Go to sea to watch whales and dolphins, then slip into soothing outdoor hot spring waters
Located on a quiet cove looking out to the Pacific Ocean, Katsuura is a coastal haven offering fresh-caught bluefin tuna, relaxing bay cruises, and naturally created outdoor hot springs to soak your cares away.
Some 130 rocky islets dot the secluded bay, creating calm waters that are frequented by migrating pods of whales and dolphins during the warmer half of the year. For delicious local seafood and refreshing ocean air, make your way down the coast to Katsuura.
- Boat tours around the rock formations of Katsuura Bay
- Tuna auctions and fresh seafood at the fish market
- Some of Japan's most scenic hot spring bathing
How to Get There
The JR Kuroshio Express Train that serves the whole eastern Wakayama coastline transports visitors from Shin-Osaka to Kii-Katsuura Station in around four hours.
The famously scenic train stops at all the major Wakayama towns and cities along the way, allowing you to visit the Kumano Shrines or Shirahama's beaches. For those traveling from Nagoya, the Nanki Limited Express train will take you to the area in just under four hours.
Katsuura began as a stop for pilgrims visiting the renowned Kumano shrine complex
More Pacific Bluefin tuna are landed at Katsuura than anywhere else in the world, the largest ever auctioned weighing a whopping 446 kilograms
Katsuura is overflowing with bubbling hot-spring water and rivals its more famous neighbor Shirahama for its onsen resorts
Stone zoo in the sea
Katsuura Bay is dotted with 130 distinctly formed islets known collectively as Ki-no-Matsushima after their resemblance to the famous area in Miyagi , Northern Japan. Many of the islets are named after what they resemble—usually various animals. Hour-long boat tours transport visitors out into the open bay, so hop on and look out for the Lion Rock, Crane Rock or even the Camel Rock as the captain navigates the boat around the rocky outcrops.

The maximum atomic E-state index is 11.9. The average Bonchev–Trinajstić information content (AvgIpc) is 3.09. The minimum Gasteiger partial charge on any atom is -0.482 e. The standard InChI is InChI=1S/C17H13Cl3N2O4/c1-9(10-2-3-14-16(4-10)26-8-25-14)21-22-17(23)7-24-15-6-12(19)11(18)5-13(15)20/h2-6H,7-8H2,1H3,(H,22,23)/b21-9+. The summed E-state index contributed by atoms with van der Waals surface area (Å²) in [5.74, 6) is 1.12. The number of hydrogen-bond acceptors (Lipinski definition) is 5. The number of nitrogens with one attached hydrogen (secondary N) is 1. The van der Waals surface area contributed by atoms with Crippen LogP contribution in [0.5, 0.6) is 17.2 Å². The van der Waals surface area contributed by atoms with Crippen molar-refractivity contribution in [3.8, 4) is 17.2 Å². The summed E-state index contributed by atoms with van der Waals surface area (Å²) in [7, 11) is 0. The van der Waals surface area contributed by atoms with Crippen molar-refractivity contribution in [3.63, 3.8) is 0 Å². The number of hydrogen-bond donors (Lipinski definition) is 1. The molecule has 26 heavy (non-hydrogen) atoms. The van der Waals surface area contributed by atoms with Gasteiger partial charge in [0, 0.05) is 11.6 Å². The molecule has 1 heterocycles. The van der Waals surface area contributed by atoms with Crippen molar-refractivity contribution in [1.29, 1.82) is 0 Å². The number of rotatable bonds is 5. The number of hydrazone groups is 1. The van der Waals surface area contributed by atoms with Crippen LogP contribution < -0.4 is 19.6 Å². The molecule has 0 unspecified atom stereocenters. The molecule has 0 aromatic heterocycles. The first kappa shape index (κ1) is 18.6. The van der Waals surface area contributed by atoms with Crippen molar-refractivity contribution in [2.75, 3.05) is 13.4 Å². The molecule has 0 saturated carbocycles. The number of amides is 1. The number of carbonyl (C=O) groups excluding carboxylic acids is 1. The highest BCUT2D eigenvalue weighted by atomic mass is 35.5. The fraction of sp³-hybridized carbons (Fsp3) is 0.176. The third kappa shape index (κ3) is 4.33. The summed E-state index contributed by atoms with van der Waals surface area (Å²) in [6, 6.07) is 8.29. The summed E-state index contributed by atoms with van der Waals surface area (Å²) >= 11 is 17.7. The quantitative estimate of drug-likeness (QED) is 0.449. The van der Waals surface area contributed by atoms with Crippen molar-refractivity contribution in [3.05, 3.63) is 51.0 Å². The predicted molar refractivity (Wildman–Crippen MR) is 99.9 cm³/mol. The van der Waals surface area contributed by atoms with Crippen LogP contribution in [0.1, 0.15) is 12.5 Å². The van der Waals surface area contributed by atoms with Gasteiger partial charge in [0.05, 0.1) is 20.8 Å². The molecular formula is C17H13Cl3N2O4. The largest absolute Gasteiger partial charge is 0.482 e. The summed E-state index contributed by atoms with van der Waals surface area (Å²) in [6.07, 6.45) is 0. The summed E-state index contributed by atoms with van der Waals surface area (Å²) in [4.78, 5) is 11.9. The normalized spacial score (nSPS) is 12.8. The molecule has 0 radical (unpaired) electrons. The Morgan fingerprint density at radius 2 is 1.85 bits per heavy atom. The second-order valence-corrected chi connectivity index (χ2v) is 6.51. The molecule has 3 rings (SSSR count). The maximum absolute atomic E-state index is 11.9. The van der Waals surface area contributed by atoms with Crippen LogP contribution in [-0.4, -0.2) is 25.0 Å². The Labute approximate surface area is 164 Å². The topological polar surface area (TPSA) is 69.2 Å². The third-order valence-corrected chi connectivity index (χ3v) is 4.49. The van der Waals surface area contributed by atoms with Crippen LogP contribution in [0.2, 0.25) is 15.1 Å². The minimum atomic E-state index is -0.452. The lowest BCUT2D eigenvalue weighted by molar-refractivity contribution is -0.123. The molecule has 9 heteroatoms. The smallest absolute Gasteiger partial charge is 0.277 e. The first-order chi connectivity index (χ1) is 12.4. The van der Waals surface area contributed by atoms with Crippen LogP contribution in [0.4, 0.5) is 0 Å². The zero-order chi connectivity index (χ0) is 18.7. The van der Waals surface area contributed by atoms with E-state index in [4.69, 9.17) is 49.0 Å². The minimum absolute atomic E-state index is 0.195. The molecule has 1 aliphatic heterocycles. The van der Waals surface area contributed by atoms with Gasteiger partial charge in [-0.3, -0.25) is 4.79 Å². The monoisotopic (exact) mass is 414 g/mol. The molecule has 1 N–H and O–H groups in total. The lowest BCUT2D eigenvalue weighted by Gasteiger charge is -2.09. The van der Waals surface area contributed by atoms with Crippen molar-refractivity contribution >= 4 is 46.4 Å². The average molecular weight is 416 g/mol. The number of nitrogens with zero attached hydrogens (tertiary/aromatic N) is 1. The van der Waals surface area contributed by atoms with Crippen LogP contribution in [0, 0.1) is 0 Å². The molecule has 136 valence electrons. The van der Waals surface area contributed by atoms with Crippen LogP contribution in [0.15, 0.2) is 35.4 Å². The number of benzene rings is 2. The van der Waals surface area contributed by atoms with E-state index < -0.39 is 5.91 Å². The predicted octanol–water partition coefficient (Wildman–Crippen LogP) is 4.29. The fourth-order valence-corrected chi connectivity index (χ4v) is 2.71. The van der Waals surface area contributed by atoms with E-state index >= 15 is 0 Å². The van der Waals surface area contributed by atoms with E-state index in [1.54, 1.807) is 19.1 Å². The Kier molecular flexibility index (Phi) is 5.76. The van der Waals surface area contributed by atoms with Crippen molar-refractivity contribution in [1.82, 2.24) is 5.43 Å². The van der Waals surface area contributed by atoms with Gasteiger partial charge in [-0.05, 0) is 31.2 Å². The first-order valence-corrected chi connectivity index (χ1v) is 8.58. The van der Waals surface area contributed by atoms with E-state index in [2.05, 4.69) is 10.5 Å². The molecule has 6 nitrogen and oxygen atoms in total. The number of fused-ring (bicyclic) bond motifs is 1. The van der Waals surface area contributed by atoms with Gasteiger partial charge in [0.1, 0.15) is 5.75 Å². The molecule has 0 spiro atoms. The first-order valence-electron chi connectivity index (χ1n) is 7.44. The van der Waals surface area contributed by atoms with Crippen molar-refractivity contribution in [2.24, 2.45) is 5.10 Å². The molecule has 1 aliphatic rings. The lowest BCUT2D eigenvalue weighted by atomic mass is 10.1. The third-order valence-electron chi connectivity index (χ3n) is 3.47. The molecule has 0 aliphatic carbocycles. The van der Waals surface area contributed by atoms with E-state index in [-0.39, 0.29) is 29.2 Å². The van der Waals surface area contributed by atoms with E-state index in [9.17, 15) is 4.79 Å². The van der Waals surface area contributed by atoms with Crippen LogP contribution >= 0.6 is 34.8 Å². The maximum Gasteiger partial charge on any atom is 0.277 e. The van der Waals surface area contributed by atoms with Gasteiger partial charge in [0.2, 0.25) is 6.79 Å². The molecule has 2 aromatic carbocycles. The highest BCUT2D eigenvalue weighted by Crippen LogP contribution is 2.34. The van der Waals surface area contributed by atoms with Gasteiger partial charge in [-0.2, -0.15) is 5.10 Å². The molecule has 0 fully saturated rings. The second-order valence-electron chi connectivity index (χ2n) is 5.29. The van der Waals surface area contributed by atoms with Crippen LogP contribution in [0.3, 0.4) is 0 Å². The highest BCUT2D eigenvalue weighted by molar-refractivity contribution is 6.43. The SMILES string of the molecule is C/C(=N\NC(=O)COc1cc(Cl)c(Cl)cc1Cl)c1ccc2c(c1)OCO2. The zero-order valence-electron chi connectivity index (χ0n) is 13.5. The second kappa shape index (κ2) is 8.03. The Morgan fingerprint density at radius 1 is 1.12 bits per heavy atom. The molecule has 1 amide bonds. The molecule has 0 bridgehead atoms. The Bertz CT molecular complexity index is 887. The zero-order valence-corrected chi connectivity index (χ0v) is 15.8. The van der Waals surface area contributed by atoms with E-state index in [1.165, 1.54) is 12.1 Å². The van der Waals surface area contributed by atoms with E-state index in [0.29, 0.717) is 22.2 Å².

A different kind of camel
Camel Rock, perhaps the most distinctive of the formations in the bay, is known for its uncanny resemblance to the hump-backed desert dwellers. While you can see it during one of the boat tours, the best way is by visiting the Rakuda-no-Yu, or Camel Hot Springs.
Slipping into the warm waters of this naturally formed outdoor hot spring, you can gaze out upon the rocky dromedary and the whole bay while unwinding. Access to the bath requires a short boat trip and is a mixed bathing site, so a bathing suit is required.
The area has many more interesting places to take a dip, including a hot springs inside a natural cave formation at the Hotel Urashima, Boki-Do Onsen, and the seaside Kishu Chomon-no-Yu at the Hotel Nakanoshima. If you can't choose just one, discounted package tickets are available at the information center in JR Kii-Katsuura Station.
Early to bed, early to market
If you're an early riser, you can join the even-earlier rising fishermen as they bring in their tuna hauls at the Katsuura Fish Market. The subsequent tuna auction, famous at Tokyo's Tsukiji but guaranteed to be less crowded here, starts at 7 a.m. and is a vibrant, passionate event packed full of tuna aficionado's clambering over each other to bid on the prized, gleaming bluefin.
You can watch the event from the designated observation floor or deck. The market is a three-minute walk from Kii-Katsuura Station.
Wakayama whale watching
Between the months of March and September, the tiny fishing port of Ugui (between Katsuura and Shingu) offers whale and dolphin-watching tours. Since these marine mammals are wild in their natural habitat, there's no guarantee of a sighting, but local fishermen in the area wanted to share the thrill of witnessing water spouting and playful leaping up close.
The price for a tour is around 6,500 yen per person, and is located a five-minute walk from JR Ukui Station. Reservations are required and dependent on weather conditions.